Yes, there are taxes to be paid to Uncle Sam by some. But, due to recent changes in the tax code, more than likely you are not one of them. Now that’s good news! Here is how it works:Possible Taxes on Estates
Let’s look at taxes related to the following:
- Living Trust
- Irrevocable Life Insurance Trust
- Gift Tax
- Death (Estate) Tax
- Irrevocable Trust “springing” out of your Living Trust after Death
Your living trust is not a separate legal entity for income tax purposes. So, it does not pay income taxes. Instead, its income and deductible expenses are attributable to its “grantors” (another legalese term meaning the people who created the trust) – which is typically you and your spouse (if you are married). So, its income and expenses will be included in your income tax return.Irrevocable Life Insurance Trust (ILIT)
Your ILIT is a separate legal entity for income tax purposes. So, it is subject to income taxes. But, typically there is no income. Why? The only transactions are:
- Cash received from you in the amount of the premiums on the life insurance policy it owns
- Cash disbursed to pay the premiums on the insurance policy it owns
Since these are the same amount, there is no income. An income tax return is not necessary if there is zero income. If there is income, the current tax rates are listed below in the last section.Gift Tax
Exemption: Currently, you can give away $14,000 per year per spouse per person (that’s $28,000 per couple) to as many people as you would like tax free. In other words, these gifts are forever not taxable. This is called the “annual gift tax exclusion”. Qualifying gifts for political contributions, education and medical expenses are also exempt. And gifts to non-profits are also not taxable.
Exclusion Amount: The lifetime Exclusion Amount is threshold for estate taxes. It is calculated by adding: (a) your estate value (at the time of your death); and (b) the value of your gifts (at the time they were given) that exceeded the annual gift tax exclusion. For 2016, if the sum of these is less than the current $5.45 million Exclusion Amount, then there is no estate tax. A husband and wife both get the $5.45 million Exclusion Amount so the couple’s total exclusion amount is $10.9 million.
Delayed Taxation. Gifts in excess of the annual gift tax exclusion are not immediately taxable. However, you must file IRS Form 709 to report the excess gift amounts. As stated above, any gift exceeding the annual gift tax exclusion (which is not exempt from the gift tax) is applied against the lifetime Exclusion Amount.Death/Estate Taxes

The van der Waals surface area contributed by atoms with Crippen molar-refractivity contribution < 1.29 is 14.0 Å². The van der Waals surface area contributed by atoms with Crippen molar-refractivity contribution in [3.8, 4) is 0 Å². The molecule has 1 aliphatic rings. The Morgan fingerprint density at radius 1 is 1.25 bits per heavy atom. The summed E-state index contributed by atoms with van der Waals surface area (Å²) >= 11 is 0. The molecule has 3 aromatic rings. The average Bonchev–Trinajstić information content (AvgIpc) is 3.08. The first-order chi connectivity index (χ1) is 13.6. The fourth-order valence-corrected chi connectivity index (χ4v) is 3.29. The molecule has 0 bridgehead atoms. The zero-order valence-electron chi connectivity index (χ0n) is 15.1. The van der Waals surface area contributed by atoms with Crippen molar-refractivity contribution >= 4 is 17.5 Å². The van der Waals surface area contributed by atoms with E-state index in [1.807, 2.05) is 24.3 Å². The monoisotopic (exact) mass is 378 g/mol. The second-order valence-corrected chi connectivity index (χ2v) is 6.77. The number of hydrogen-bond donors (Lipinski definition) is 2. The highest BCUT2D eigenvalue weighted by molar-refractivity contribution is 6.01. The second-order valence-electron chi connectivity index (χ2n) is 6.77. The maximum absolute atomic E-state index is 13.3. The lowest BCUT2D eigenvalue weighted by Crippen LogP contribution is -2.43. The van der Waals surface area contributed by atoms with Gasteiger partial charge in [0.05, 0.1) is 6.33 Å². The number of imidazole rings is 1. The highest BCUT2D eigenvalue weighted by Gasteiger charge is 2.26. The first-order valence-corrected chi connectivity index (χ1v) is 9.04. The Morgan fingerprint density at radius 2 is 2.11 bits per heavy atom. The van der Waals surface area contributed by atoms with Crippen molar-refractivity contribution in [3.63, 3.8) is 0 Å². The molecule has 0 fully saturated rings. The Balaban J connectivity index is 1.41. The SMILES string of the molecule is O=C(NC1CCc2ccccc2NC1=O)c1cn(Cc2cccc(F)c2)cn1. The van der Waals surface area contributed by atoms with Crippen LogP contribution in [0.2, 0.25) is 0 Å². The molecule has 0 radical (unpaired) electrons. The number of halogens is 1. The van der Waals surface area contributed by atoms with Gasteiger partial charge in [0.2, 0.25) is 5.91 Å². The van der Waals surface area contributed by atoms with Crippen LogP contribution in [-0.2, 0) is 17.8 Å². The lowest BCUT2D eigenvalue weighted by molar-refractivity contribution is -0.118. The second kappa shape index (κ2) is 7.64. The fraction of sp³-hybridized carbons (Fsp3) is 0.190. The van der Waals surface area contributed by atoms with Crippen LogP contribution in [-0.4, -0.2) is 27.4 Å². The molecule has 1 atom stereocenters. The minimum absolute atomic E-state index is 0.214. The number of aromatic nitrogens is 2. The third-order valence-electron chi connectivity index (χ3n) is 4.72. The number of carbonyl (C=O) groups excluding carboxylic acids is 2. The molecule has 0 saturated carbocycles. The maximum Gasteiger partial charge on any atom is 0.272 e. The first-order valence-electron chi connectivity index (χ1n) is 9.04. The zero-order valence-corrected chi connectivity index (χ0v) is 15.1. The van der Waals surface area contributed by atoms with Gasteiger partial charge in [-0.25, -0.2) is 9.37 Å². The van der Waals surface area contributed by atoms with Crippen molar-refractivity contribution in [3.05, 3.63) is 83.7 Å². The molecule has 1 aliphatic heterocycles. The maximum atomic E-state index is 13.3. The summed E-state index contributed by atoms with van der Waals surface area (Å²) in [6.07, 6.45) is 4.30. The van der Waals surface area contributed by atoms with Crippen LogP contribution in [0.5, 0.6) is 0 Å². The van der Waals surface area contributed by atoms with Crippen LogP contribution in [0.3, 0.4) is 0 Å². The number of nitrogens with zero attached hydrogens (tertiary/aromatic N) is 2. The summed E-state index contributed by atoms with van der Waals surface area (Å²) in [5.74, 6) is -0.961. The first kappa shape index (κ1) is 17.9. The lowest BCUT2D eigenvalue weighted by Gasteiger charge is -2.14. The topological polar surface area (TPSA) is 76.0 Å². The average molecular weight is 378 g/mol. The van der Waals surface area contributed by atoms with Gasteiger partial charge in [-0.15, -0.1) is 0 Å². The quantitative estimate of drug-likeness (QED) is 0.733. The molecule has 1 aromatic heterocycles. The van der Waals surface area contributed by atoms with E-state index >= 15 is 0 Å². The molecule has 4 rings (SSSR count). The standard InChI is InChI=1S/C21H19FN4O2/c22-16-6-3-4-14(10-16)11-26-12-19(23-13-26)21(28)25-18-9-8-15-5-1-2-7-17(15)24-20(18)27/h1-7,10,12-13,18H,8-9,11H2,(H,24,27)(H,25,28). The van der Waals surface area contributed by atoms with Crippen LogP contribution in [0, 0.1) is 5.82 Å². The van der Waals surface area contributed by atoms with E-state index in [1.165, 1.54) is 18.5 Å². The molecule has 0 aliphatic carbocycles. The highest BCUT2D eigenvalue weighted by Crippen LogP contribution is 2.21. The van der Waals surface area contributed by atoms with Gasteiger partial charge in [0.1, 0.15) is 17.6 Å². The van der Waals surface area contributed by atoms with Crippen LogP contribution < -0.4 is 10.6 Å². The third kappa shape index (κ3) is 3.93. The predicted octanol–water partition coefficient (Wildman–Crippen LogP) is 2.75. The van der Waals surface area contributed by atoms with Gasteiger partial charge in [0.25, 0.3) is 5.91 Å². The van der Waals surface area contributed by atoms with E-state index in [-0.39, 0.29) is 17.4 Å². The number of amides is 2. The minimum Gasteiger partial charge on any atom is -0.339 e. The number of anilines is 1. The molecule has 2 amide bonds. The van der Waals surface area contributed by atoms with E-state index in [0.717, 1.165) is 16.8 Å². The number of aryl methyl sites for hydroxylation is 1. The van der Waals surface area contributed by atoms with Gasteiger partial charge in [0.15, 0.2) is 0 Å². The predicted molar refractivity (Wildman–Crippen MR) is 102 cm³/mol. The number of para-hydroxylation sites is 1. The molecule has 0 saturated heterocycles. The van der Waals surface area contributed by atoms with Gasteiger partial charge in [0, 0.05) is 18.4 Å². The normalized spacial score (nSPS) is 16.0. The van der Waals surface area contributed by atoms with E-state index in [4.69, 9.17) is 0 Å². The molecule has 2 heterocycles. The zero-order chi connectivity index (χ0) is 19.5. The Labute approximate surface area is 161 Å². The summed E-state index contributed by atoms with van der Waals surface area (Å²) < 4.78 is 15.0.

The Estate Tax is calculated based upon the sum of: (a) your estate value (at the time of your death); and (b) the value of your gifts (at the time they were given) that exceeded the annual gift tax exclusion. For 2016, if the sum of these is less than the $5.45 million Exclusion Amount, then there is no estate tax. A husband and wife both get the $5.45 million Exclusion Amount so the couple’s total is $10.9 million. Thus, if your gross estate value does not exceed these amounts, there is no tax due.
An IRS Estate Tax return (Form 706) is not required if your estate and excess gift amount does not exceed the Exclusion Amount. But, for married couples, after the first spouse dies, the surviving spouse should file Form 706 so that the surviving spouse can carryover any of the Exclusion Amount not used by the deceased spouse. This is called “portability”. For example, if the first spouse to die had a taxable estate of $1.2 million, by filing Form 706, the surviving spouse’s Exclusion Amount would increase from $5.45 million to $9.7 million. How? The deceased spouse’s unused Exclusion Amount of $4.25 million (which is the deceased spouse’s $5.45 million Exclusion Amount less his/her $1.2 million estate value) is added to the surviving spouse’s Exclusion Amount of $5.45 million – which results in $9.7 million Exclusion Amount for the surviving spouse.
The Estate Tax rate is a flat 40% of the estate’s taxable amount.
There are no Michigan estate taxes.Irrevocable Trust “springing” out of your Living Trust after Death
Upon your death, your living trust provisions will likely create irrevocable trusts and fund them with your estate assets. These trusts are used to avoid future estate taxes. All irrevocable trusts are taxable entities. So, your irrevocable trusts will be subject to income taxes. The current tax rates are:
However, only the income and capital gains that are not distributed to the trust beneficiaries are subject to these taxes. Why? Because, the income and capital gains distributed to trust beneficiaries “flow through” to the beneficiaries’ who must include it on their income tax returns.
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